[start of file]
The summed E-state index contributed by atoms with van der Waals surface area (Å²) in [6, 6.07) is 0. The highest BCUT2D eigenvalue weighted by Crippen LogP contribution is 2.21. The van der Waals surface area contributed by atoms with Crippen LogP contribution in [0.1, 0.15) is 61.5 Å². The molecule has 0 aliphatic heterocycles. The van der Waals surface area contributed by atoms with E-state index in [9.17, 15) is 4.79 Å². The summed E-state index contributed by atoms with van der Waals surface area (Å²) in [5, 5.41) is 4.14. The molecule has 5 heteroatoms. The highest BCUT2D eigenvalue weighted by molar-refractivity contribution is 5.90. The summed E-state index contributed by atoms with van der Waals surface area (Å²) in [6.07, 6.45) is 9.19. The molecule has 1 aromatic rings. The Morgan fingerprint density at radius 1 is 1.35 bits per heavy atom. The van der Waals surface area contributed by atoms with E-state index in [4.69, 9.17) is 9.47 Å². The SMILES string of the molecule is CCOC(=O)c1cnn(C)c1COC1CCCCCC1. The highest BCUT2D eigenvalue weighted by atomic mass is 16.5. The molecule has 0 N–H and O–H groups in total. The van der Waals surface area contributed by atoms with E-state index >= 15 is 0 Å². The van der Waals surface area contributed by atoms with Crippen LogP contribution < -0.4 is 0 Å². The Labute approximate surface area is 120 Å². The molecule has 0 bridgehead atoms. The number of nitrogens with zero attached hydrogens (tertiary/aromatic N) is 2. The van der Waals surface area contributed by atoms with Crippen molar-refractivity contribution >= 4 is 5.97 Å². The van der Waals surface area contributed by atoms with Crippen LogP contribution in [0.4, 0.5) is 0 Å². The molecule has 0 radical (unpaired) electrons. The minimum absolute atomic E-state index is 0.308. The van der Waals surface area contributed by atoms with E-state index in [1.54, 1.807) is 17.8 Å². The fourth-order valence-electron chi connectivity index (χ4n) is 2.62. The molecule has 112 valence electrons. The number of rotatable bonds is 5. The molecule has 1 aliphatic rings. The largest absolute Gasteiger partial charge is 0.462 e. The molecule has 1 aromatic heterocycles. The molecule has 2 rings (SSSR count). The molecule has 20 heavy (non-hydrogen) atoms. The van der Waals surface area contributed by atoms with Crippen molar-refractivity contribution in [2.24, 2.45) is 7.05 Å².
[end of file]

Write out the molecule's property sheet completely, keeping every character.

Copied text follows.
The summed E-state index contributed by atoms with van der Waals surface area (Å²) in [6, 6.07) is 0. The highest BCUT2D eigenvalue weighted by Crippen LogP contribution is 2.21. The van der Waals surface area contributed by atoms with Crippen LogP contribution in [0.1, 0.15) is 61.5 Å². The molecule has 0 aliphatic heterocycles. The van der Waals surface area contributed by atoms with E-state index in [9.17, 15) is 4.79 Å². The summed E-state index contributed by atoms with van der Waals surface area (Å²) in [5, 5.41) is 4.14. The molecule has 5 heteroatoms. The highest BCUT2D eigenvalue weighted by molar-refractivity contribution is 5.90. The summed E-state index contributed by atoms with van der Waals surface area (Å²) in [6.07, 6.45) is 9.19. The molecule has 1 aromatic rings. The Morgan fingerprint density at radius 1 is 1.35 bits per heavy atom. The van der Waals surface area contributed by atoms with E-state index in [4.69, 9.17) is 9.47 Å². The SMILES string of the molecule is CCOC(=O)c1cnn(C)c1COC1CCCCCC1. The highest BCUT2D eigenvalue weighted by atomic mass is 16.5. The molecule has 0 N–H and O–H groups in total. The van der Waals surface area contributed by atoms with E-state index >= 15 is 0 Å². The van der Waals surface area contributed by atoms with Crippen LogP contribution < -0.4 is 0 Å². The Labute approximate surface area is 120 Å². The molecule has 0 bridgehead atoms. The number of nitrogens with zero attached hydrogens (tertiary/aromatic N) is 2. The van der Waals surface area contributed by atoms with Crippen molar-refractivity contribution >= 4 is 5.97 Å². The van der Waals surface area contributed by atoms with Crippen LogP contribution in [0.4, 0.5) is 0 Å². The molecule has 0 radical (unpaired) electrons. The minimum absolute atomic E-state index is 0.308. The van der Waals surface area contributed by atoms with E-state index in [1.54, 1.807) is 17.8 Å². The fourth-order valence-electron chi connectivity index (χ4n) is 2.62. The molecule has 112 valence electrons. The number of rotatable bonds is 5. The molecule has 1 aliphatic rings. The largest absolute Gasteiger partial charge is 0.462 e. The molecule has 1 aromatic heterocycles. The molecule has 2 rings (SSSR count). The molecule has 20 heavy (non-hydrogen) atoms. The van der Waals surface area contributed by atoms with Crippen molar-refractivity contribution in [2.24, 2.45) is 7.05 Å².